Four inmates in the UK are crying foul after their Prison Service has continuously refused to recognize their Star-Wars based faith. The story came to light after one of the inmates was denied the right to follow “Jediisim”.
One inmate doing time at HMP Isis, South London, was quoted in the in-house prison mag the “Inside Time” saying: “I put in an application asking that I be allowed to practice my religion freely — I am a Jedi”.
Despite the fact that according to a census conducted in 2012, Jediism is the 7th most popular (and recognized) religion in the United Kingdom, the inmate was still denied the right to practice his religion after the National Offender Management Service refused to recognize Jediism as a religion.
This sort of intolerance from the Dark Side should not be condoned. If the the National Offender Management Service accepts Paganism and Rastafarianism, there is no reason why inmates should be denied the right to practice their Jedi faith.
Sure, UK and U.S. policy differ, but at a time when the U.S. is recognizing the rights of corporations not only to have “deeply held religious beliefs” but to go so far as to refuse to comply with U.S. law as a result, how can we deny any human being the basic right to religious faith?
Of course, I am referring to the recent Supreme Court decision that allowed Hobby Lobby to refuse to cover some forms of birth control for female employees in their health plans due to the corporation’s ‘religious beliefs’. The Supreme Court went so far as to say that the corporation could be exempted from U.S. law based on those beliefs even if they had no basis in fact.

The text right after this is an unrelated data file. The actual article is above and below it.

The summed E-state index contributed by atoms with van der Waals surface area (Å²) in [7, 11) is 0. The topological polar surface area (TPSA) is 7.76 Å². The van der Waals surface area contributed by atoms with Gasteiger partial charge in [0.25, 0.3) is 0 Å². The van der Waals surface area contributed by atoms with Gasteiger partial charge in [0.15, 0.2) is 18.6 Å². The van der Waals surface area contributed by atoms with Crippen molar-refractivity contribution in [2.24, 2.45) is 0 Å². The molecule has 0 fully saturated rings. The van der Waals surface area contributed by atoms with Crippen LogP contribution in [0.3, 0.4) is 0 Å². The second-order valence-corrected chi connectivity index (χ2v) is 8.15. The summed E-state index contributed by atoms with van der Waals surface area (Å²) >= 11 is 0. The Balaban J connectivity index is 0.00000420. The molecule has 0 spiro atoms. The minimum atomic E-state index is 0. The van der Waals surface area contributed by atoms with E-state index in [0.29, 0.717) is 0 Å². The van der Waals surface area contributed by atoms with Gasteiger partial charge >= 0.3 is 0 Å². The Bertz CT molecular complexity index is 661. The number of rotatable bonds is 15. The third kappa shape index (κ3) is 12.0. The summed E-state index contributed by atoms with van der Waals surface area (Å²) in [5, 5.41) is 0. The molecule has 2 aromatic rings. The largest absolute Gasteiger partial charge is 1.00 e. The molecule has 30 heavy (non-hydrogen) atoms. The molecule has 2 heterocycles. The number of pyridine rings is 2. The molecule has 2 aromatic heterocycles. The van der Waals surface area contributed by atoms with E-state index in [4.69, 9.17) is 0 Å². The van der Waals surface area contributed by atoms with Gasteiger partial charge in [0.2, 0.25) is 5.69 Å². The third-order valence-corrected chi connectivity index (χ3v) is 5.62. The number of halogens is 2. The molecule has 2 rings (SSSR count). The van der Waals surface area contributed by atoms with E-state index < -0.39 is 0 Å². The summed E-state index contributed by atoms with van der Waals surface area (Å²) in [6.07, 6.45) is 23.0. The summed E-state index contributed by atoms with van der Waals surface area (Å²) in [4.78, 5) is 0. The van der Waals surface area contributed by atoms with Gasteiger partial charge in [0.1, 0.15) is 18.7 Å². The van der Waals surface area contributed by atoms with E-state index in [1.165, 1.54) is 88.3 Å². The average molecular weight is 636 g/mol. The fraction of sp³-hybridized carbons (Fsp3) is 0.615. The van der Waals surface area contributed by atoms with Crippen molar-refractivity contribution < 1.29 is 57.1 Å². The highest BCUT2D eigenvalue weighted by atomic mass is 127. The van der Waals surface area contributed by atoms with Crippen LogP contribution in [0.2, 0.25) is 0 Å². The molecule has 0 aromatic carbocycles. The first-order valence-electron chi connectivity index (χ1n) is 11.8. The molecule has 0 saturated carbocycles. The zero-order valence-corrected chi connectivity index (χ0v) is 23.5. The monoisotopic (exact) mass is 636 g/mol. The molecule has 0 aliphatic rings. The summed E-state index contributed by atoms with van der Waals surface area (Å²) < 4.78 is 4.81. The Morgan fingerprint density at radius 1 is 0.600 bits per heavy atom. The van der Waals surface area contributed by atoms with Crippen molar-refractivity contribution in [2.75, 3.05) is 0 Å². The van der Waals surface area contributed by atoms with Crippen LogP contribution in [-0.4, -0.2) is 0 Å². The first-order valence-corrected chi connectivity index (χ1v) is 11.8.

You might wonder how one would come to a conclusion of what is and what is not fact when it comes to religious beliefs. That is a valid point. However, in this case, fact really does seem to mean fact. Hobby Lobby argued that it believed that the birth control pill commonly known as the ‘morning after pill’ in fact caused abortions, although the true mechanism by which it works is to prevent fertilization of the egg. How can you have an abortion before you even have a fertilized egg? A potential pregnancy is being prevented here, no existing pregnancy is being terminated. Yet apparently it is the right of Hobby Lobby to decide what it believes is reality.
What if tomorrow a corporation decides that it would violate its deeply held religious beliefs to employ women or black people? Would anti-discrimination laws such as Title VII be set aside in deference to their beliefs? The Supreme Court has come out with many scary decisions in recent years (Citizens United, for example), and this decision is right down there with the worst of them.